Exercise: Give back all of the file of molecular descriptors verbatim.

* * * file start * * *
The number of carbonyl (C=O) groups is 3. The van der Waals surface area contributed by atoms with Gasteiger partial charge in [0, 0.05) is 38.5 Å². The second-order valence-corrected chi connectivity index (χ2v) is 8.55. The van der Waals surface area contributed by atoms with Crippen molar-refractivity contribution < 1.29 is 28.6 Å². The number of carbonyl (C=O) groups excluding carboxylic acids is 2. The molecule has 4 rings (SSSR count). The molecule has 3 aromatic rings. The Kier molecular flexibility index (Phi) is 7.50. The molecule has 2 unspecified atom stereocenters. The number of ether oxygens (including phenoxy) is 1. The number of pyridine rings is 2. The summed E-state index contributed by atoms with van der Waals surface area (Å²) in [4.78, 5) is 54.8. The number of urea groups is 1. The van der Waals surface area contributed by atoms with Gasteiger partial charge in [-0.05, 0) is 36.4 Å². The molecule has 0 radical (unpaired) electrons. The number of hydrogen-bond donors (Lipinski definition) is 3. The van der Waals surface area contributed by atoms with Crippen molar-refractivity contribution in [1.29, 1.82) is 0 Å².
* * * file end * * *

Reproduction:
The number of carbonyl (C=O) groups is 3. The van der Waals surface area contributed by atoms with Gasteiger partial charge in [0, 0.05) is 38.5 Å². The second-order valence-corrected chi connectivity index (χ2v) is 8.55. The van der Waals surface area contributed by atoms with Crippen molar-refractivity contribution < 1.29 is 28.6 Å². The number of carbonyl (C=O) groups excluding carboxylic acids is 2. The molecule has 4 rings (SSSR count). The molecule has 3 aromatic rings. The Kier molecular flexibility index (Phi) is 7.50. The molecule has 2 unspecified atom stereocenters. The number of ether oxygens (including phenoxy) is 1. The number of pyridine rings is 2. The summed E-state index contributed by atoms with van der Waals surface area (Å²) in [4.78, 5) is 54.8. The number of urea groups is 1. The van der Waals surface area contributed by atoms with Gasteiger partial charge in [-0.05, 0) is 36.4 Å². The molecule has 0 radical (unpaired) electrons. The number of hydrogen-bond donors (Lipinski definition) is 3. The van der Waals surface area contributed by atoms with Crippen molar-refractivity contribution in [1.29, 1.82) is 0 Å².